Mar 9, 2013

Halae Somapur fort ruins

While scanning the hills around Tallur a fort was discovered, it was equidistant from Tallur and Somapur. Also, I had read about a megalithic tomb in the vicinity of Tallur. I had seen Tallur during my visit to Subapur fort.

October 20, 2012

Malatesh and I set off in search of a slab with prehistoric drawings near Navil Theerth dam, Saundatti. The slab was discovered by a well known archaeologist during excavations at the dam site. We searched few probable locations with help from folks living in a village nearby. Sadly the search efforts went in vain but we visited Ramlingeshwar Gudi and explored Navil Theerth gorge. Then we decided to head towards Tallur with a hope of finding the megalithic tomb and Somapur fort.
At Tallur, we stopped near Tallur Desai's fort. We inquired with village folks if they were aware of a megalithic tomb in or around Tallur. No, there's no such thing here :-( When we checked about the fort, they confirmed its existence. It's called as Halae Somapur fort. We wsked if there's anyone who take us there. One of the men asked an old man if he could show us the fort. Yes, and our guide Fakirappa was ready to leave.
The path starts near Tallur Desai's vaadae, in fact exactly behind it. On the village outskirts are two ancient wells. 

Close to the second well is an ancient Muslim tomb. That's Fakirappajja.

The path was a through a wide valley, slightly uphill, very rough because it was littered with stones. Running here is not an easy task. A streambed crisscrossed our path. Also at places there were large beds of rocks with pebbles embedded in them (see inset above).

After a 20 minute walk, ruins of the fort came into view. Fakirappajja was a silent type, spoke only when spoken to. He moved at a constant pace, in fact we were struggling to keep up with him.

Another 10 minutes walk we were at the base of the rocky hillock. The walls were not really high, we felt the fort's construction was abandoned in early stages.

Going up the hill we saw few interesting rock types. Going by the look they seem to be igneous rocks. Pebbles trapped in solidified lava.


The fort wall's height varied from 2' to 8' and width varied between 4' to 6'. Dressed stones are used but the construction seems primitive.

This is the western corner of the fort.

The fort is built on a corner of this hill and from here we can see a T-shaped gorge about 40' deep. On the slope of the neighboring hill is a small temple where rituals are performed on special days.

Perhaps this gap in the wall was a planned doorway.

We walk along the fort perimeter, this is the Southern part.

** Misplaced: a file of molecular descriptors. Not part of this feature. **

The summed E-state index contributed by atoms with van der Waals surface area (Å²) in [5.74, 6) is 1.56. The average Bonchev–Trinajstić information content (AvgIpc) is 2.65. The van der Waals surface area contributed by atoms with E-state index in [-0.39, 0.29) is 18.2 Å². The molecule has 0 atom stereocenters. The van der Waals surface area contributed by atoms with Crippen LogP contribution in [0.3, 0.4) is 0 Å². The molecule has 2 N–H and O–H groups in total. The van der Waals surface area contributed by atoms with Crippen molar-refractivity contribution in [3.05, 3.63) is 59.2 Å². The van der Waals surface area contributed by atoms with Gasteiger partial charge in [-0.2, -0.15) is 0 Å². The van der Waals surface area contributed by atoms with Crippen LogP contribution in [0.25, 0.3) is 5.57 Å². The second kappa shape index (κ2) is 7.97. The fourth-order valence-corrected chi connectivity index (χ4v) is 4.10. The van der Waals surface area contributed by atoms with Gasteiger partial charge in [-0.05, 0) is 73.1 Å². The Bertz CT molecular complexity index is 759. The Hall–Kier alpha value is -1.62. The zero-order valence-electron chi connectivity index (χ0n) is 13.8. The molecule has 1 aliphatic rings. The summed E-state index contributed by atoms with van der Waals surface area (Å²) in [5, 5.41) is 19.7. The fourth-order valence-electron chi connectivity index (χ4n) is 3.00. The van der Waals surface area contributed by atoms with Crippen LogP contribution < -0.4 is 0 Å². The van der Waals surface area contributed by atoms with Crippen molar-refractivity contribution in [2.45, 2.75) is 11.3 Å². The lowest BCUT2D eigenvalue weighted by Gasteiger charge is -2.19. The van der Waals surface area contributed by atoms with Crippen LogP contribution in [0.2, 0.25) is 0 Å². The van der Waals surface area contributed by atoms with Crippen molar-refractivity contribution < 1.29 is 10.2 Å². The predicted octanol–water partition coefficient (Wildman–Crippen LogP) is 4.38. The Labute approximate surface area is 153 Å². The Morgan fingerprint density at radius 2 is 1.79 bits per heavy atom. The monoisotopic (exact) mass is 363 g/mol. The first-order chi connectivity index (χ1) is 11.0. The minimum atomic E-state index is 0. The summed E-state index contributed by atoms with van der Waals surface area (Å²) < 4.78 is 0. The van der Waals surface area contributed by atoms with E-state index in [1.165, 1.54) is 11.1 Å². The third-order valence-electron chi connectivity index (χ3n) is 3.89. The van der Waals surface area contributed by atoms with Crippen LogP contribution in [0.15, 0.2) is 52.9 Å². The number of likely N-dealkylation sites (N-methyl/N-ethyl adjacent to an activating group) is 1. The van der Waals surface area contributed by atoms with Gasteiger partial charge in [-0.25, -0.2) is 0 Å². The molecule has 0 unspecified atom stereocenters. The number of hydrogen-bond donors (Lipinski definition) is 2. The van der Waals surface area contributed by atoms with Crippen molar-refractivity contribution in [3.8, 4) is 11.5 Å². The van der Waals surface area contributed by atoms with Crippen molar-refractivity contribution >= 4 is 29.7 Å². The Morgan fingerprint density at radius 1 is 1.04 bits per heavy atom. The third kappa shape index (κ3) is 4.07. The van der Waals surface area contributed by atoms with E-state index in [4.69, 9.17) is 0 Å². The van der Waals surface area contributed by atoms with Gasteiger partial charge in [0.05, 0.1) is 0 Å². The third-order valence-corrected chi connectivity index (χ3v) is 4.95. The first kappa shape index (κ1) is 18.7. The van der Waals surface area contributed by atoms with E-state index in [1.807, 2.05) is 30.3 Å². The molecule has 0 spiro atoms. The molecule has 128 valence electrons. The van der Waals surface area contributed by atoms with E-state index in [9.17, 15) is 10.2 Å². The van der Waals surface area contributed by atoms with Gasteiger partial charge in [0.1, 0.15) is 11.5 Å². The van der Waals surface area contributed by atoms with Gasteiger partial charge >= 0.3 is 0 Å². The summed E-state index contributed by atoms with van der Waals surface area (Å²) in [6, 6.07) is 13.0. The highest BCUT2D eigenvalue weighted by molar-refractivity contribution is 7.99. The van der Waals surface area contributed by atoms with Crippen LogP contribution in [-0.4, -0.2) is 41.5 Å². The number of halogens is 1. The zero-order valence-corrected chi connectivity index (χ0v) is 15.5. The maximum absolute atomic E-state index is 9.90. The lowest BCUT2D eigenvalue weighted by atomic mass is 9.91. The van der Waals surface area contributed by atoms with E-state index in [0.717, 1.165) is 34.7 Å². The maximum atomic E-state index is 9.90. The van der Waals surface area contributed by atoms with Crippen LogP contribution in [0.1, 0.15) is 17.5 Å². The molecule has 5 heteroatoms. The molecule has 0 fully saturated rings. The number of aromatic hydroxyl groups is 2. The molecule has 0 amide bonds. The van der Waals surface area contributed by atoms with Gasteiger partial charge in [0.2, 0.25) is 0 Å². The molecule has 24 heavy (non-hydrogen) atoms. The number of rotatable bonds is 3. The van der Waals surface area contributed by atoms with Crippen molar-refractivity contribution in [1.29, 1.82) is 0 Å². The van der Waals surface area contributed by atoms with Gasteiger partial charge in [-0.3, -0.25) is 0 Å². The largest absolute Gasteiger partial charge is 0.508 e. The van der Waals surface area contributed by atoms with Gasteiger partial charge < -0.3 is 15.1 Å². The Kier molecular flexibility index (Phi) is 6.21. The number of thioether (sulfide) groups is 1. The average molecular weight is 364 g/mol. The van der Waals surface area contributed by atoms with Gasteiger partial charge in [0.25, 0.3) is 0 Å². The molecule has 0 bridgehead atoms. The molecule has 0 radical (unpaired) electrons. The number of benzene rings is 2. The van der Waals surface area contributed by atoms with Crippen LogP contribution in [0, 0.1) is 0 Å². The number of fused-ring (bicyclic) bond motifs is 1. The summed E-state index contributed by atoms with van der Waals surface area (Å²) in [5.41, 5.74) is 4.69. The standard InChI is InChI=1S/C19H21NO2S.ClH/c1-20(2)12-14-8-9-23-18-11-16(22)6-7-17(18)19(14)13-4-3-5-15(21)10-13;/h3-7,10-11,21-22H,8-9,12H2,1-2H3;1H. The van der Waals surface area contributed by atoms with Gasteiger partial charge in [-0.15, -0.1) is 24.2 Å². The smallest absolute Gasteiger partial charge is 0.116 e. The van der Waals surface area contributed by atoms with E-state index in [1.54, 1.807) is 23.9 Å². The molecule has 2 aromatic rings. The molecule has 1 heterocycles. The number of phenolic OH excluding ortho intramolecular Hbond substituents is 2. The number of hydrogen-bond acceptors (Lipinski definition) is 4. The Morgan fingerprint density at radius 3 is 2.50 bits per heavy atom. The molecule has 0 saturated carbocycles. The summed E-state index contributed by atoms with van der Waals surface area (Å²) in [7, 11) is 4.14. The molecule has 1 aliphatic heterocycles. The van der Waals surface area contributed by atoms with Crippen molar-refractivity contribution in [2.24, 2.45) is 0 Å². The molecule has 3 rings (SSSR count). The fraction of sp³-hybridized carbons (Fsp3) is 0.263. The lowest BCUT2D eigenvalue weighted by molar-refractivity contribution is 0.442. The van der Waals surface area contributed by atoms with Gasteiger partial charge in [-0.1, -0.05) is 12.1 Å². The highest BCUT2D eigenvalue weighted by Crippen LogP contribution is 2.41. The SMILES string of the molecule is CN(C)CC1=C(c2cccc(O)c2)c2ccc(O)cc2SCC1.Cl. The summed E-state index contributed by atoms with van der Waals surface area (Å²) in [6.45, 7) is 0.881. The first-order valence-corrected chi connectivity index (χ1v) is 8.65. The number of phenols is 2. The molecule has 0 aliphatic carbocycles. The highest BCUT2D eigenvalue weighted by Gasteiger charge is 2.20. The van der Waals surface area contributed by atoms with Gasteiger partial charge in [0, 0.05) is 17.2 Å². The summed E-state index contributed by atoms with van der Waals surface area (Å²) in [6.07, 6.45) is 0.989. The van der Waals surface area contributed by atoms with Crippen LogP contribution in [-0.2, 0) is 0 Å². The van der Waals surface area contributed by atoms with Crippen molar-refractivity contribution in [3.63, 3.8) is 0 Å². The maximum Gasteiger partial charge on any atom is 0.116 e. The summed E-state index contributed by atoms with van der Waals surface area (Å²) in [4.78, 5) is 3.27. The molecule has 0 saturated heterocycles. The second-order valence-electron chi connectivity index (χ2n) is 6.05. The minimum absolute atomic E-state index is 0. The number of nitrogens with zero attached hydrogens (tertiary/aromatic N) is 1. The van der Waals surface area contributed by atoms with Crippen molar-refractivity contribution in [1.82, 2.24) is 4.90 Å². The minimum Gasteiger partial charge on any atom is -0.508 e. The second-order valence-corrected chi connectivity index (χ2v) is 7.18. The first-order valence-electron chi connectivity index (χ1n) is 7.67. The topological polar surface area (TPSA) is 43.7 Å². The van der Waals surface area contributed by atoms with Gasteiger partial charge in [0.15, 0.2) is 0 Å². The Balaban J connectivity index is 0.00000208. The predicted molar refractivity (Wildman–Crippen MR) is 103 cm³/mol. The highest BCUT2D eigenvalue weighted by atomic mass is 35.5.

Part of the wall seems to have collapsed here.

The eastern walls are higher and in slightly advance stage of construction.

This is the inner side of the eastern wall.

Inside the fort are ruins of six or seven small houses.

Nothing much to see here. Malatesh and I felt construction was abandoned because the rulers felt this location was not really strategic. We decided to inspect the temple. We climbed down the same way we climbed up and then took a sharp turn to the left and walked along the base of the hill. To our right is a stream bed. If rains were good this place would be alive with gurgling streams and clear water ponds. Yet, we found a trickle of a stream flowing silently.

From this angle with the Shikhara hidden the structure can be mistaken for a mosque. Fakirappajja goes in and pays respect to the deity and settles down on for a short rest.

A small collection of ancient sculptures belonging to this temple. The fort is on the hill opposite.

We sit here for a while, it was quite warm because of lack of air movement. The place is silent except for birds and a cries of village boys herding cattle on these hills.

Here's a short video of the fort and hills-



Walk back to Tallur was slightly easy because we were going downhill. At the village we refill our water bottles at Fakirappajja's home, thank him and say bye.

This is how the villages and forts are spread out. The area between Tallur and Somapur is hilly.

 We were hungry and we drove back towards Saundatti looking for a good spot to have lunch.

Halae Somapur fort coordinates: 15°53'45"N   75°0'41"E
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1 comment:

Gopal Sali said...

Congrats.
Good Article

Thanks for sharing.